Just in case you missed it, here’s some of the latest health disparities news, posts and reports from this past week.
The Examiner: Language problems cause delays diagnosing autism in Latino children – “Language barriers significantly contribute to delays in diagnosing Latino children with autism, according to a study published August 19. Almost 75 percent of primary care pediatricians (PCPs) experienced problems with communication and cultural differences when assessing Latino children, reports Dr. Katherine Zuckerman from Oregon Health and Sciences University and her colleagues. The study, published in Pediatrics, surveyed 267 primary care pediatricians in California.” >> Read More
Huffington Post: What the Affordable Care Act Means to Communities of Color – “There are many ways we can measure the impact of the Affordable Care Act – from the more than 500,000 previously uninsured African American young adults who have gained coverage from a parent’s health plan, to the 10.2 million uninsured Latinos who will be eligible for coverage through the Marketplace, to the 7.3 million African Americans and 8.2 million Latinos who already had insurance but can now receive preventive services, such as diabetes and cancer screenings, at no extra cost.” >> Read More
The Wall Street Journal: Health Overhaul Targets Hispanics – “Insurers and the Obama administration are racing to sign Hispanics up for coverage under the federal health overhaul, eager to reach a segment of the U.S. population that offers huge opportunity but also presents many challenges. When WellPointInc. asked a group of 20 uninsured Hispanics to review educational materials on the new law earlier this year, many had simple questions: What is health insurance? And how does it work? About 10.2 million of the 53 million Hispanics in the U.S. are uninsured and could qualify for coverage under the law, according to estimates from the Obama administration.” >> Read More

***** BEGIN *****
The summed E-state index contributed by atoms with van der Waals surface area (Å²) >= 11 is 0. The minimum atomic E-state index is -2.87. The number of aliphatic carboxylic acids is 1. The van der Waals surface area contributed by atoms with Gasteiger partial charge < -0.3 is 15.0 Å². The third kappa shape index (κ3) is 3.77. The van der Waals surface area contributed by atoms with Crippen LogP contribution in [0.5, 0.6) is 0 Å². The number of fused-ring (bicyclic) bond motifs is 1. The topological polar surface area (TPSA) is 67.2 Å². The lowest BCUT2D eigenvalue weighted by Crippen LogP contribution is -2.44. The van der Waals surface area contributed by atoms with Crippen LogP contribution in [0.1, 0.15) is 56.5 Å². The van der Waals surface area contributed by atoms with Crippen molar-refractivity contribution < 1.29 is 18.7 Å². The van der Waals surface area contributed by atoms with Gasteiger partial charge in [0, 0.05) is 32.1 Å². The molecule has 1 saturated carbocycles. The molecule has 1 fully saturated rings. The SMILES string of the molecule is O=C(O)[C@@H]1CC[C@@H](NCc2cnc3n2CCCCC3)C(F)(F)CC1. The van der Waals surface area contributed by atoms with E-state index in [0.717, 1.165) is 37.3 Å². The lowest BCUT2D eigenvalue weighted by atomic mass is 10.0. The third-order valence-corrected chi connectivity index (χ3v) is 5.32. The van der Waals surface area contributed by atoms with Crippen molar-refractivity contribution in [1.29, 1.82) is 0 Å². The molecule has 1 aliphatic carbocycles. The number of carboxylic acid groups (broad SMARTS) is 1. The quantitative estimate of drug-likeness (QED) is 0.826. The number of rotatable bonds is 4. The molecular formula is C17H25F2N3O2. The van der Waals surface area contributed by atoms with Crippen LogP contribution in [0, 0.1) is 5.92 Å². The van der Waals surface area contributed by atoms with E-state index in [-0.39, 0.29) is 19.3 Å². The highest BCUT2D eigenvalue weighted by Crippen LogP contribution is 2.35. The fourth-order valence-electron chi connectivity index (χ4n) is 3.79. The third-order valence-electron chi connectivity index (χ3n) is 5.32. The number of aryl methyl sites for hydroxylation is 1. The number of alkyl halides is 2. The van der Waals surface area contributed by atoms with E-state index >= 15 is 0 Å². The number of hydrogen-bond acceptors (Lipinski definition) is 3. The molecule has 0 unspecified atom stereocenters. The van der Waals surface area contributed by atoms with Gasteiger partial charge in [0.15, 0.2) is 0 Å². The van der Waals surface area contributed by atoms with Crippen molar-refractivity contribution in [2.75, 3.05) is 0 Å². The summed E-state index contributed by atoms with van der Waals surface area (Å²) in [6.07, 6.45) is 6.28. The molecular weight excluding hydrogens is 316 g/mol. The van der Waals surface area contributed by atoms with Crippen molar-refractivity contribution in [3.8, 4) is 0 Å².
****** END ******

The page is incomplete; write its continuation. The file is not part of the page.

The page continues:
Advocates.com: Study: LGB New Yorkers Face Stark Health Disparities – “The comprehensive report discovered that one in five white lesbian and gay students had missed school in the past 30 days due to feeling unsafe. While black and Latino LGB youth reported slightly lower rates of truancy, the report makes clear that school safety is a significant issue for LGB youth. Among high school students, almost 20% of lesbian and bisexual females reported being forced to have sex, while 18.4% of bisexual men and 15.4% of gay men reported such assaults. The prevalence of forced sex among heterosexual students was 4.6% for males and 7% for females. The study also revealed that LGB youth are much more likely to be the victims of intimate partner violence than are straight youth.” >> Read More
Huffington Post: Affordable Care Act: Creating Health Access for Asian Americans and Pacific Islanders – “Through provisions of the Affordable Care Act, more Americans will have access to affordable health care coverage. For Asian Americans and Pacific Islanders, the law’s benefits will help reduce disparities in both health care and health outcomes through expanded insurance coverage and better access to high-quality health care services. For example, the Affordable Care Act has enabled 121,000 young Asian American and Pacific Islanders ages 19 to 25 to gain health coverage, because they can now stay on their parents’ plans until age 26. Also, about 3.8 million Asian Americans and Pacific Islanders with private insurance have gained expanded coverage of free preventive care, such as mammograms, diabetes screenings, and hepatitis A and B vaccines for infants, children, and adults.” >> Read More
Medical XPress: Child health concerns vary among different races, ethnicities – “The top three health issues are the same for whites, who made up the majority of the 1,996 respondents who were nationally representative. Hispanics also rated childhood obesity at number one (47 percent) but rank bullying number two at 43 percent and drug abuse third at 39 percent. Among blacks, the differences are more striking. This group ranks childhood obesity sixth. Smoking and tobacco use is first, (40 percent), followed by drug abuse (34 percent) and school violence (33 percent). Sexually transmitted diseases, including HIV/AIDS, came in fourth and teen pregnancy fifth.” >> Read More
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